Greens/EFA Round up

Debriefing of the Strasbourg plenary week 18-21 May 2015

Table of contents

EP Plenary session
  • Financial Benchmarks (Tues.)
  • Conflict minerals (Tues., Weds.)
  • Situation in Hungary (Mon., Weds.)
  • European Agenda on Migration (Mon., Weds.)
  • Money laundering (Tues., Weds.)
  • Maternity leave (Tues., Weds.)
Other priorities
  • Visit of Rajagopal, leader of the "sans terres" movement (Tues.) 
  • “Better regulation” package (Tues.)
  • State of Nature report (Weds.)
Greens/EFA motions for resolutions ______________________________

Financial Benchmarks

Debate Mon., vote Tues. The European Parliament voted Tuesday on draft EU legislation on benchmarks used for commodities, interbank lending and exchange rates. The Greens are critical of this vote, as the new draft law fails to address flaws in existing legislation. The current rules have allowed scandals such as LIBOR and EURIBOR to occur, and this vote shows that the majority of MEPs have chosen not to learn from previous financial market manipulation scandals. MEPs are guilty of allowing for industry-driven amendments, removing or further weakening key provisions on transparency, consumer protection, and supervision which had initially been proposed by the Commission. Greens/EFA President Philippe Lamberts specifically denounced the removal of transparency requirements on the composition of benchmarks, and the watering down of provisions on the supervision of benchmarks. Lamberts recognised the introduction of a European backstop, which empowers the European Securities and Markets Authority (ESMA) to define a benchmark as critical, but regrets that "ESMA will not have a binding mediation role in cases of disputes between national authorities in the supervision of critical benchmarks." Further information:
Michael Schmitt - Advisor on Economic and Monetary Affairs


Conflict Minerals

Debate Tue., vote Weds. The European Parliament voted Wednesday on draft EU legislation aimed at preventing conflict minerals through supply chain transparency. The Greens/EFA proposal which was passed significantly strengthens the original draft law put forward by the Commission, by introducing binding transparency rules which would apply to all firms throughout the supply chain. The fact that such rules would apply to all firms throughout the supply chain, and not just to smelters and refiners, is of key importance. When it comes to the prevention of conflict minerals from entering the EU market in goods and everyday products the voluntary approach has not been successful, and the Greens are pushing hard for the EU to tackle this issue with binding rules, as the US did already in 2010. This development is welcomed by the Greens, amidst fears that EU legislation on conflict minerals could become little more than an empty shell. Further information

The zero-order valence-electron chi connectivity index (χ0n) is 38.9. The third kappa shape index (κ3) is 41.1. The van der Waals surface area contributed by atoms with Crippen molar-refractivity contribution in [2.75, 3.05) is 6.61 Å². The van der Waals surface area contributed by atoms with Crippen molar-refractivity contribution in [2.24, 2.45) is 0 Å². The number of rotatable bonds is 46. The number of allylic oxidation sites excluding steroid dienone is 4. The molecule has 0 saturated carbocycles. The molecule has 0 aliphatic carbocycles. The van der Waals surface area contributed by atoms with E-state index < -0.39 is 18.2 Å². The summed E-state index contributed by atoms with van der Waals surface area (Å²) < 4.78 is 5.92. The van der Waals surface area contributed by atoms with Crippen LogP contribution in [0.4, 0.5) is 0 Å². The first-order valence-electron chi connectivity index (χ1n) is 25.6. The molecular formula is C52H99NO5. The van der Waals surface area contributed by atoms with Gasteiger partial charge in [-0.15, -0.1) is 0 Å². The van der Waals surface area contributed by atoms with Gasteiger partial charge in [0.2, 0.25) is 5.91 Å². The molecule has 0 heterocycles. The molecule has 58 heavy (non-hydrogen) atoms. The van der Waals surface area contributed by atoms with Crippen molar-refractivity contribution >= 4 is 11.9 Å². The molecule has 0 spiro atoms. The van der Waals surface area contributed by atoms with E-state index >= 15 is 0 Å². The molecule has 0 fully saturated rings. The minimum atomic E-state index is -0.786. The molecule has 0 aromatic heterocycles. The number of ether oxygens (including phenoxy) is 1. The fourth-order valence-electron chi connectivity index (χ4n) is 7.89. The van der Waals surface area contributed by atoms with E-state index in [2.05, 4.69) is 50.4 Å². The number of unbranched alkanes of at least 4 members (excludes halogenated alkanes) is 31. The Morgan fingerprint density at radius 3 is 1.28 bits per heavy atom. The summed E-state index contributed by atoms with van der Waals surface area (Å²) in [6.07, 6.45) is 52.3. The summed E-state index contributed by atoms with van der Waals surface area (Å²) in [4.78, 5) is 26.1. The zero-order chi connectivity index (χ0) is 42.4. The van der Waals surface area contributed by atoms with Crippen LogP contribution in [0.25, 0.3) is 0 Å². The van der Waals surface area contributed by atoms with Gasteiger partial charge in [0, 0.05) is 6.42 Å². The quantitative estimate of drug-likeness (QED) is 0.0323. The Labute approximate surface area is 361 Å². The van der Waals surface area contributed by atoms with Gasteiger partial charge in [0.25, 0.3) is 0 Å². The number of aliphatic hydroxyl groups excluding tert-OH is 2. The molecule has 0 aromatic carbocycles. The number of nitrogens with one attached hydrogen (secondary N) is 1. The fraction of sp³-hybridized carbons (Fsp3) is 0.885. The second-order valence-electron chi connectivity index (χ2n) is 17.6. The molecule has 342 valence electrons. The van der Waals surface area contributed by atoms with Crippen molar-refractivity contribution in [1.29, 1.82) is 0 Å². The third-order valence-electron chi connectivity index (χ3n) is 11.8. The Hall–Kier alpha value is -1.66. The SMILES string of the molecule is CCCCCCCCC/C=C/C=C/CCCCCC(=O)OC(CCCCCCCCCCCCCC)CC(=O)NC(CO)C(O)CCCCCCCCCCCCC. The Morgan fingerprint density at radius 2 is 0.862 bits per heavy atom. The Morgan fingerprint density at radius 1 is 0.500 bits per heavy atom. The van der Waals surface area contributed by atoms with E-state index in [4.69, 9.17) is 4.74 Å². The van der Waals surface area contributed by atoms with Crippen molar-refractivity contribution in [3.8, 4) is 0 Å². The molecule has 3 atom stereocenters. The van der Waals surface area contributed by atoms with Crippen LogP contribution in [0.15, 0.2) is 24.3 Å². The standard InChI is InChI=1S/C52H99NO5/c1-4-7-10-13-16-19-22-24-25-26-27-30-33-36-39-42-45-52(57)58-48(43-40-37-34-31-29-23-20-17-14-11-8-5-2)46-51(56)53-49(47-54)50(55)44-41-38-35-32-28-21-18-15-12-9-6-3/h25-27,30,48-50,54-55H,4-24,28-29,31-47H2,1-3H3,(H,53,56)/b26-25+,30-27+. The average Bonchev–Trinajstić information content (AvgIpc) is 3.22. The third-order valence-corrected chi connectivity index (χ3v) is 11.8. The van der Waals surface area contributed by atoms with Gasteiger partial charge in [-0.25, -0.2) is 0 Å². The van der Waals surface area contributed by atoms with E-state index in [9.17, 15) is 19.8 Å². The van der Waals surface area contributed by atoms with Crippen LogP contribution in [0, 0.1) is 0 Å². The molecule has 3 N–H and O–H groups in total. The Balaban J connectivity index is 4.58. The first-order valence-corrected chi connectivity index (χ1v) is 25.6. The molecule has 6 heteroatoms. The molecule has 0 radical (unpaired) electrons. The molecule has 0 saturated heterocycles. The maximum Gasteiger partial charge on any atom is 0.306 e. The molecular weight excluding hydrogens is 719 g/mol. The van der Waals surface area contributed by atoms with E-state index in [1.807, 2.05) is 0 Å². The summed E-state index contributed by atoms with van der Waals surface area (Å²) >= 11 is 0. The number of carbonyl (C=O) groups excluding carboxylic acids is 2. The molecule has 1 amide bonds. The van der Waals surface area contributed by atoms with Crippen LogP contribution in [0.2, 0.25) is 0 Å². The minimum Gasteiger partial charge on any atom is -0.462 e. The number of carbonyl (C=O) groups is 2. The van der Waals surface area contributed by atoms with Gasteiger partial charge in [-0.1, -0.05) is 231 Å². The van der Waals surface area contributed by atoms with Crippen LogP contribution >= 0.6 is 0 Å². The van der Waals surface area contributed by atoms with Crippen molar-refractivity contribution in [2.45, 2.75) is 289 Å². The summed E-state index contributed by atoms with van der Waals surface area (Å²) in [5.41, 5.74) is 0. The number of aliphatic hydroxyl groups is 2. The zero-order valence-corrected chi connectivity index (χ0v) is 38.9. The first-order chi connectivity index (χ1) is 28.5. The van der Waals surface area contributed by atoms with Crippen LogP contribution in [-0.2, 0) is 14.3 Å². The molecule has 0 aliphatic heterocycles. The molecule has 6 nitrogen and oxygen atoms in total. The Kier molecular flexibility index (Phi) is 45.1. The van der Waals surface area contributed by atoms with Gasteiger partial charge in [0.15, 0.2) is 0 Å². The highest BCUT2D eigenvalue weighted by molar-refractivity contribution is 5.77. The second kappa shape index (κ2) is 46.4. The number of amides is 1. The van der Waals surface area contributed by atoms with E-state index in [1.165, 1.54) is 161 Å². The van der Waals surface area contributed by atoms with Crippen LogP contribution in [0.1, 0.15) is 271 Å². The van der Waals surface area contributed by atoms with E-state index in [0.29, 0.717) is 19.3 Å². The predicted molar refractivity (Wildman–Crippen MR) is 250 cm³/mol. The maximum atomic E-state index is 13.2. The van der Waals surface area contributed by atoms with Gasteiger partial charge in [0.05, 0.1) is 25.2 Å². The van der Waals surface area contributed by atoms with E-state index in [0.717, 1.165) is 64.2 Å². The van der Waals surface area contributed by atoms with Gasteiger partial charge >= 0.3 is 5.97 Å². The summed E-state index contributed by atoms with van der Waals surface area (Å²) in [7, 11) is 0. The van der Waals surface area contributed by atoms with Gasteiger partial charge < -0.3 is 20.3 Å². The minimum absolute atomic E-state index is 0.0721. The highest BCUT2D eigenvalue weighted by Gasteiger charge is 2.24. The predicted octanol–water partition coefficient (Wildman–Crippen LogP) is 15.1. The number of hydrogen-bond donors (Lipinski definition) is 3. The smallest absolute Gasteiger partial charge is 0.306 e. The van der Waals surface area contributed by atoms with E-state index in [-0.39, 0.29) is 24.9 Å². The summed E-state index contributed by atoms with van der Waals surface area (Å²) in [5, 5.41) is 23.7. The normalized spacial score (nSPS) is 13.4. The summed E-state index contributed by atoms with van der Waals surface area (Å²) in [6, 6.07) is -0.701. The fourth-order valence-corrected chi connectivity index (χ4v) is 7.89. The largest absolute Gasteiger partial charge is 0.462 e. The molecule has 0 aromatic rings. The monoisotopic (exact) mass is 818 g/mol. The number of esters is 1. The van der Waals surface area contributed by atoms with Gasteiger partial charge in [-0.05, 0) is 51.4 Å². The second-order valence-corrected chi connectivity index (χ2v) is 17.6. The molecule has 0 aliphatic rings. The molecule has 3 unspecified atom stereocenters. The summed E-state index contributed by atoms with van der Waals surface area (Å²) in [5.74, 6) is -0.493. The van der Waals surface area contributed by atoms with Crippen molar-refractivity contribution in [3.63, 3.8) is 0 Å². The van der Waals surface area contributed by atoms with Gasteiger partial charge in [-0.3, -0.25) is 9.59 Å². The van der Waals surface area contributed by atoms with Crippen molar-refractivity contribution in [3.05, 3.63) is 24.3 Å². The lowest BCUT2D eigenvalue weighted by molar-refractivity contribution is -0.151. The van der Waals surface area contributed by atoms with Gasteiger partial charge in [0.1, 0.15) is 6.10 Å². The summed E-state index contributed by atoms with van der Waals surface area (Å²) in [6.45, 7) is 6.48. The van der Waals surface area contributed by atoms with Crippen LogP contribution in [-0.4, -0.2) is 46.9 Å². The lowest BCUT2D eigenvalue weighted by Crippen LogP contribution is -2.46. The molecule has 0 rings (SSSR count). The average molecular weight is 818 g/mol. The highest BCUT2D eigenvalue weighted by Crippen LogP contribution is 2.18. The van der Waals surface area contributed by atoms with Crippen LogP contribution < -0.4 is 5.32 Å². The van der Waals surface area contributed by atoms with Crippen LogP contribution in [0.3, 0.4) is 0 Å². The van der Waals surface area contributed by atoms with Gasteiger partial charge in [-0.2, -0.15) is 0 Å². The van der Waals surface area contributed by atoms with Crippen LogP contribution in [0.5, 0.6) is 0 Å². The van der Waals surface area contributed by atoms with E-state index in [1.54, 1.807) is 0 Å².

Chiara Miglioli - Adviser on International Trade   ______________________________

Situation in Hungary

Debate Weds. The situation in Hungary was debated Wednesday in the European Parliament. This debate follows remarks made by Hungarian Prime Minister Viktor Orbán on the possibility of reinstating the death penalty there, and the government’s public “consultation” on immigration. Though the degree of conviction behind Prime Minister Orbán's comments on reinstating the death penalty is unclear, Hungary's level commitment to fundamental European values is cause for concern. Furthermore, the fact that fundamental rights in Hungary are yet again being discussed indicates a failure on the part of EU governments in Council to ensure common European values are respected by all member states. The Greens have also criticised the reluctance of Mr Orban's political family members in the EPP to condemn his recent actions, and stress that the EU needs more consequent mechanisms for ensuring its common values are being up held. Parliament will adopt a resolution in June, following a proposal of the Greens/EFA group. Further information
Christine Sidenius - Advisor on Civil Liberties, Justice and Home Affairs ______________________________

Mediterranean Migration Crisis